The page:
32. ^ "Notebook: Pacers 102, Thunder 97". NBA.com. April 13, 2014. Retrieved September 28, 2018.
  33. ^ "NBA Player Double Doubles Statistics - 2013-14". ESPN.com. Retrieved September 28, 2018.
  34. ^ Dollinger, Matt (April 23, 2014). "Suns' Goran Dragic wins NBA's Most Improved Player Award". SI.com. Retrieved September 28, 2018.
  35. ^ a b Broussard, Chris (July 3, 2014). "Sources: Pacers' offer not enough". ESPN.com. Retrieved September 28, 2018.
  36. ^ Rapp, Timothy (August 21, 2018). "Lance Stephenson Explains Why He Blew in Ear of Lakers Teammate LeBron James". bleacherreport.com. Retrieved September 28, 2018.
  37. ^ "Hornets Sign Lance Stephenson". NBA.com. July 18, 2014. Retrieved July 19, 2014.
  38. ^ Broussard, Chris (July 16, 2014). "Hornets sign Lance Stephenson". ESPN.com. ESPN Internet Ventures. Retrieved July 19, 2014.
  39. ^ "Stephenson's 3 lifts Hornets over Hawks in 2OT". NBA.com. November 8, 2014. Retrieved November 8, 2014.
  40. ^ "Ginobili, Spurs snap Hornets' 5-game winning streak". NBA.com. January 14, 2015. Retrieved January 14, 2015.
  41. ^ "Clippers Acquire Lance Stephenson from Hornets". NBA.com. June 15, 2015. Retrieved June 16, 2015.
  42. ^ "Lance Stephenson 2015-16 Game Log". Basketball-Reference.com. Retrieved February 20, 2016.
  43. ^ "Grizzlies acquire future 1st Round Draft Pick & Lance Stephenson from Clippers". NBA.com. February 18, 2016. Retrieved February 18, 2016.
  44. ^ "Stephenson leads Grizzlies to 121-114 OT win over Pelicans". NBA.com. March 11, 2016. Retrieved March 11, 2016.
  45. ^ "Pelicans Sign Lance Stephenson". NBA.com. September 14, 2016. Retrieved September 14, 2016.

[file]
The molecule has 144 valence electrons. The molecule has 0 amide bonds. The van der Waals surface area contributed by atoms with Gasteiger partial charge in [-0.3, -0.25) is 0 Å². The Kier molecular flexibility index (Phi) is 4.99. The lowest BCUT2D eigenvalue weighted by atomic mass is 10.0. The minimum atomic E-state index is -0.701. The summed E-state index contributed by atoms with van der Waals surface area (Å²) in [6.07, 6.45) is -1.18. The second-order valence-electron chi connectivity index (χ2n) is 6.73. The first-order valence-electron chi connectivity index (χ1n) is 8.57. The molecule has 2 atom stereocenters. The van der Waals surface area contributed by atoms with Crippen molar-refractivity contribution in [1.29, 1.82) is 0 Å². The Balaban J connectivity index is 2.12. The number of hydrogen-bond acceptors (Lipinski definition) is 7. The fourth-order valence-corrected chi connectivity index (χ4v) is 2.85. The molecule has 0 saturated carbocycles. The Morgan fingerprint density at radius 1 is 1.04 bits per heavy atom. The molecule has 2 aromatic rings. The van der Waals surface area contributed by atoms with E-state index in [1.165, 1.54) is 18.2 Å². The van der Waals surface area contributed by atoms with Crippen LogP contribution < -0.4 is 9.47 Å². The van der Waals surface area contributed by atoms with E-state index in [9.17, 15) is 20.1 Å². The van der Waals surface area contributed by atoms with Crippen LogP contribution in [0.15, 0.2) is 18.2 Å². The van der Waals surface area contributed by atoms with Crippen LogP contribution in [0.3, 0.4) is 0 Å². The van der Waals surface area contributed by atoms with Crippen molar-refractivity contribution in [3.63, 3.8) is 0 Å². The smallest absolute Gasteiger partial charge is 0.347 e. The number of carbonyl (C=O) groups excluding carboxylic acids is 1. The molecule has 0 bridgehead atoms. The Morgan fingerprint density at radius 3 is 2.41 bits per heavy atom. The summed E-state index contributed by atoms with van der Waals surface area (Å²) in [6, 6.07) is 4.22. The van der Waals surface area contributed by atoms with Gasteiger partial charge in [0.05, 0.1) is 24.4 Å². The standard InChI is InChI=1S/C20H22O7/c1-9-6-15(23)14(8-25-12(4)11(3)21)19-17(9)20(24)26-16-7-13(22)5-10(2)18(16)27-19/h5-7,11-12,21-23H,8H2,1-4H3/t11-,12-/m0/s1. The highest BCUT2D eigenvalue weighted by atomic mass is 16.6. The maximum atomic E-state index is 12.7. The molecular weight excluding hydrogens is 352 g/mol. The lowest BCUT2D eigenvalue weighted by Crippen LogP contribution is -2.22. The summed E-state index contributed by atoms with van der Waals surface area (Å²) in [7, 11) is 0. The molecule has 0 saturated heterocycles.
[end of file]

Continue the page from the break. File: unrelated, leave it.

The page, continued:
46. ^ "Lance Stephenson Injury Update". NBA.com. November 5, 2016. Retrieved November 6, 2016.
  47. ^ Stein, Marc (November 5, 2016). "Source: Lance Stephenson likely to miss 'weeks, not days' after surgery". NBA.com. Retrieved November 7, 2016.
  48. ^ "Lance Stephenson will miss anywhere from 6 to..." Twitter. November 7, 2016. Retrieved November 7, 2016.
  49. ^ "Pelicans Waive Lance Stephenson". NBA.com. November 7, 2016. Retrieved November 7, 2016.
  50. ^ "TIMBERWOLVES SIGN GUARD LANCE STEPHENSON TO 10-DAY CONTRACT". NBA.com. February 8, 2017. Retrieved February 8, 2017.
  51. ^ Zgoda, Jerry (February 15, 2017). "Lance Stephenson's grade 2 ankle sprain complicates his future with the Timberwolves". StarTribune.com. Retrieved February 16, 2017.
  52. ^ "TIMBERWOLVES SIGN GUARD LANCE STEPHENSON TO SECOND 10-DAY CONTRACT". NBA.com. March 8, 2017. Retrieved March 9, 2017.
  53. ^ "Lance Stephenson: Not re-signed by Minnesota". CBSSports.com. March 18, 2017. Retrieved March 24, 2017.
  54. ^ "Pacers Sign Lance Stephenson". NBA.com. March 30, 2017. Retrieved March 30, 2017.
  55. ^ "Indiana Pacers decline team option on guard Lance Stephenson". NBA.com. June 25, 2018. Retrieved July 1, 2018.
  56. ^ "Lakers Sign Lance Stephenson". NBA.com. July 10, 2018. Retrieved July 10, 2018.
  57. ^ Ackert, Kristie (January 10, 2008). "Lincoln Basketball Star in Altercation". New York Daily News. Retrieved February 20, 2016.
  58. ^ Block, Dorian (October 18, 2008). "Lincoln High School hoops phenom Lance Stephenson charged with school grope". New York Daily News. Retrieved February 20, 2016.
  59. ^ "Lance Stephenson arrested in N.Y." ESPN.com. August 15, 2010. Retrieved August 15, 2010.
  60. ^ Wells, Mike (April 20, 2013). "2013 NBA Playoffs: Pacers Lance Stephenson finds his way". Indianapolis Star. Archived from the original on August 12, 2015. Retrieved May 20, 2013.

External links[edit]